Fuelishness! Marathon – Part 2: Plug-In Charging Stations; Mille Hybrid-Powered Race Recovery Vehicle; Omnivore Concept Engine
- Raleigh, N.C. to Install Plug-in Hybrid Charging Stations : Like the San Francisco-based program, drivers will access the charging stations through key-cards. In Raleigh, this means simple credit card access at a cost of about 2.5 cents per mile, while the SF-based program uses chargers provided by Coulomb Technologies at no cost, but are only available to members of the car-sharing programs City CarShare and Zipcar.
- Miller Industries Adds Eaton Hybrid-Powered Race Recovery Vehicle To Fleet : The debut of the colorful white and green vehicle as part of Miller’s 12-truck fleet at the famed Daytona International Speedway was so successful that Miller announced plans to have it added to the company’s fleet of race recovery vehicles that will be operating throughout 2009. Miller supplies race recovery trucks for a large number of NASCAR events.
- Geneva Preview: Lotus to unveil Omnivore concept engine : The Omnivore is specifically designed to take advantage of varying fuels and modern electronic control capabilities. Like most research engines, this is a single cylinder design that allows the Lotus engineers to more quickly make changes and study the effects. This is also a two-stroke design with an air assisted direct injection system provided by Orbital Corporation of Australia. Those interested in two-strokes may remember Orbital from the early nineties when a number of manufacturers were investigating two-stroke engines. The concept engine uses a mono-block layout with a single hunk of metal comprising the cylinder block and head and no poppet valves. Instead the ports are exposed by the piston’s motion. Variations in timing between intake and exhaust are achieved by valve in the exhaust port that traps the exhaust.
Fuelishness! Feed: Slippery Mercedes E-Class, Fuel-Efficient Indian SUV’s, Another Pay-Per-Mile Road Tax Scheme
- New Mercedes E-Class Coupe couples low drag coefficient to efficient engines : Partnering the wind-cheating new shape of the E-Class Coupe, which replaces the outgoing CLK and joins the new E-Class sedan just unveiled a few months ago, is a range of fuel-sipping engines, including the new four-cylinder turbo-diesel E 250 CDI BlueEFFICIENCY, which offers more power and torque than the model it replaces while returning 17 percent better fuel economy (5.3 liters per 100 kilometers on the European combined cycle) and emitting 138 grams of carbon dioxide per kilometer. Efficiency is also optimized by use of on-demand activation for the steering and fuel pumps, a dynamic alternator and tires with low rolling resistance, which join the roster of new driving and safety systems you can read about in the press release after the jump. See more photos of the new E-Class Coupe in the gallery below.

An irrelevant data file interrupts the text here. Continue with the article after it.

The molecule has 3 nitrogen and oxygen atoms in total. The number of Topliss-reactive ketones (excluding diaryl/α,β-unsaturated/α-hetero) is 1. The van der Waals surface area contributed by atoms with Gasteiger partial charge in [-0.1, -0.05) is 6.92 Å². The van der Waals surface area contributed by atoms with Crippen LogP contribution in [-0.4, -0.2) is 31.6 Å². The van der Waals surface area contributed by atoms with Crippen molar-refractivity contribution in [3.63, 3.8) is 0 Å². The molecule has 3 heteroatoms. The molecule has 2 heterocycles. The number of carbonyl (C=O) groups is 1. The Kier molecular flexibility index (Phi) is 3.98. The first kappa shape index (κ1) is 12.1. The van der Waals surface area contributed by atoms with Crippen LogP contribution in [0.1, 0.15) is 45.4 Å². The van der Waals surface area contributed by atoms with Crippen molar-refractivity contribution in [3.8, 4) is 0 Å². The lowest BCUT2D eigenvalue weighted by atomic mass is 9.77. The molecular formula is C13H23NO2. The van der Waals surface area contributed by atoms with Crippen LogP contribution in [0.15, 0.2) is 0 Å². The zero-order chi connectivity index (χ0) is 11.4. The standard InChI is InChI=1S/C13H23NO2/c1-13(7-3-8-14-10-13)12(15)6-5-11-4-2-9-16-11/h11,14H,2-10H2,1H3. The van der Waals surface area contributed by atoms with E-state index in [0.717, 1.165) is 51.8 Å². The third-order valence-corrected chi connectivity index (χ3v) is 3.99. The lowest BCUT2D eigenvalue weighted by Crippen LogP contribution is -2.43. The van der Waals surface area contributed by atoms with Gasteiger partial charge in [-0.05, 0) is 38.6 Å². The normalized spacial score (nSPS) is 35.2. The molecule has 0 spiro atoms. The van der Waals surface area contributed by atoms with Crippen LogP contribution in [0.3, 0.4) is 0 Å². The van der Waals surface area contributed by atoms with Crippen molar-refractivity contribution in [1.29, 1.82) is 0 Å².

- Indian Automaker Sees U.S. Market As Ready For Its 30 MPG Diesel Pickups and SUVs : Mahindra & Mahindra, an Indian manufacturer specializing in pick-ups and SUVs, believes that what works with value-conscious Indian car buyers will translate to American consumers weary of gas guzzlers but not quite ready to kick their SUV habits… A key part of the trucks’ allure will be high fuel-efficiency figures. Power will come from a 2.2-liter common rail four-cylinder diesel engine, fitted to a six-speed automatic transmission. Mahindra representatives say the engine and transmission combination will deliver a fuel economy average of at least 30 mpg in combined city and highway driving.
- Massachusetts Joins States Contemplating Pay-Per-Mile Road Tax Plans : As a matter of national policy we are encouraging people to jettison their gas-guzzlers and seek out the most efficient cars and trucks they can. We want plug-in hybrids and electric cars that use no oil at all. Taxing gasoline rewards and thus encourages purchases of fuel-efficient vehicles; charging by the mile doesn’t. The driver of a 15-miles-per-gallon Jeep Grand Cherokee pays the same for a 100 miles trip as the driver of a 48-mpg Prius, even though the Jeep uses more than three times as much fuel and, as a heavier vehicle, does more damage to the road surface.
Honda Motors unveiled its latest development in diesel technology on September 25, putting the carmaker well ahead of the pack in the race to bring clean diesel vehicles to market. Its next-generation diesel engine uses a catalytic converter requiring no additives of any kind and will run cleaner through its new design…
…What sets Honda’s new technology apart is that its catalytic converter requires no outside chemicals whatsoever. As the exhaust hits the first layer of the unit, a small amount of NOx is converted to ammonia, which is then absorbed by a second layer. The second layer, now ammonia rich, then reacts with the remaining NOx and spits it out as harmless nitrogen…
…Honda designed the converter for use in its 2.2 iCTDi diesel engine, which has garnered widespread attention since its debut in the current model European Accord. The engine, which is remarkably quiet, is also much cleaner than most diesels right out of the gate. Thanks to a redesigned combustion chamber, a reduction in fuel injection time and other efficiency improvements, the engine already emits significantly less NOx. Add on the new technology the converter affords, and clean diesel could be right around the corner.
While European drivers may be seeing this technology sooner than we will, Honda estimates that their diesel vehicles will start hitting our shores in about three years. Couple this with their recent announcement concerning future diesel hybrid vehicles, and it looks as if Honda is pulling to the head of the clean diesel pack.